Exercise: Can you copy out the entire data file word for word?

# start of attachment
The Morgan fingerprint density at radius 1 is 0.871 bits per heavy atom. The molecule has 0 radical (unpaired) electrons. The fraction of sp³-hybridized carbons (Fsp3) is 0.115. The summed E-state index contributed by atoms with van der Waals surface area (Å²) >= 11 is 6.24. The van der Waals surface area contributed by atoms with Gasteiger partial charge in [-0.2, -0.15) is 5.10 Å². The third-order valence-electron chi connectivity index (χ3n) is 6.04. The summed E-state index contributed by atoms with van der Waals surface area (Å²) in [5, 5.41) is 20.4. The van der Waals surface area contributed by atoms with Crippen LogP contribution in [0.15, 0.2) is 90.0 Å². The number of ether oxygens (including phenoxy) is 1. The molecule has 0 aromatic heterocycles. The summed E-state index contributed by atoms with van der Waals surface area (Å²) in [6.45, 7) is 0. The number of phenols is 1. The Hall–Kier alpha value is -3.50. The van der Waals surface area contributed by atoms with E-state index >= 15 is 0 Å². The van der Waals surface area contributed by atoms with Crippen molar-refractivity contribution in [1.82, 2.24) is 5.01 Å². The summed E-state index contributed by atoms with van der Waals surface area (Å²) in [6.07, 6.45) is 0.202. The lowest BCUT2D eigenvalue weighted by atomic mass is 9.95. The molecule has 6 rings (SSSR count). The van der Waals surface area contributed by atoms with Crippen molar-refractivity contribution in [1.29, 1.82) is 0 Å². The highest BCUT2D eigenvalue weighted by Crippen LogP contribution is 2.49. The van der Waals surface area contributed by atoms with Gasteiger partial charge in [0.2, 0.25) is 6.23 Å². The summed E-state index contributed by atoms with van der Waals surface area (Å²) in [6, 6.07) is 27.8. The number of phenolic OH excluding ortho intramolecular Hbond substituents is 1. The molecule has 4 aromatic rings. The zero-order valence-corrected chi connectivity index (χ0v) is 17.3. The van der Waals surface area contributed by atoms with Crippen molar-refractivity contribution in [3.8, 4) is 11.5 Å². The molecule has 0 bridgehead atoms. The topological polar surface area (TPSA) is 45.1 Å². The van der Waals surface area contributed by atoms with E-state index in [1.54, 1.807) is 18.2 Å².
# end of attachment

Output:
The Morgan fingerprint density at radius 1 is 0.871 bits per heavy atom. The molecule has 0 radical (unpaired) electrons. The fraction of sp³-hybridized carbons (Fsp3) is 0.115. The summed E-state index contributed by atoms with van der Waals surface area (Å²) >= 11 is 6.24. The van der Waals surface area contributed by atoms with Gasteiger partial charge in [-0.2, -0.15) is 5.10 Å². The third-order valence-electron chi connectivity index (χ3n) is 6.04. The summed E-state index contributed by atoms with van der Waals surface area (Å²) in [5, 5.41) is 20.4. The van der Waals surface area contributed by atoms with Crippen LogP contribution in [0.15, 0.2) is 90.0 Å². The number of ether oxygens (including phenoxy) is 1. The molecule has 0 aromatic heterocycles. The summed E-state index contributed by atoms with van der Waals surface area (Å²) in [6.45, 7) is 0. The number of phenols is 1. The Hall–Kier alpha value is -3.50. The van der Waals surface area contributed by atoms with E-state index >= 15 is 0 Å². The van der Waals surface area contributed by atoms with Crippen molar-refractivity contribution in [1.82, 2.24) is 5.01 Å². The summed E-state index contributed by atoms with van der Waals surface area (Å²) in [6.07, 6.45) is 0.202. The lowest BCUT2D eigenvalue weighted by atomic mass is 9.95. The molecule has 6 rings (SSSR count). The van der Waals surface area contributed by atoms with Crippen molar-refractivity contribution in [1.29, 1.82) is 0 Å². The highest BCUT2D eigenvalue weighted by Crippen LogP contribution is 2.49. The van der Waals surface area contributed by atoms with Gasteiger partial charge in [0.2, 0.25) is 6.23 Å². The summed E-state index contributed by atoms with van der Waals surface area (Å²) in [6, 6.07) is 27.8. The number of phenolic OH excluding ortho intramolecular Hbond substituents is 1. The molecule has 4 aromatic rings. The zero-order valence-corrected chi connectivity index (χ0v) is 17.3. The van der Waals surface area contributed by atoms with Crippen molar-refractivity contribution in [3.8, 4) is 11.5 Å². The molecule has 0 bridgehead atoms. The topological polar surface area (TPSA) is 45.1 Å². The van der Waals surface area contributed by atoms with E-state index in [1.54, 1.807) is 18.2 Å².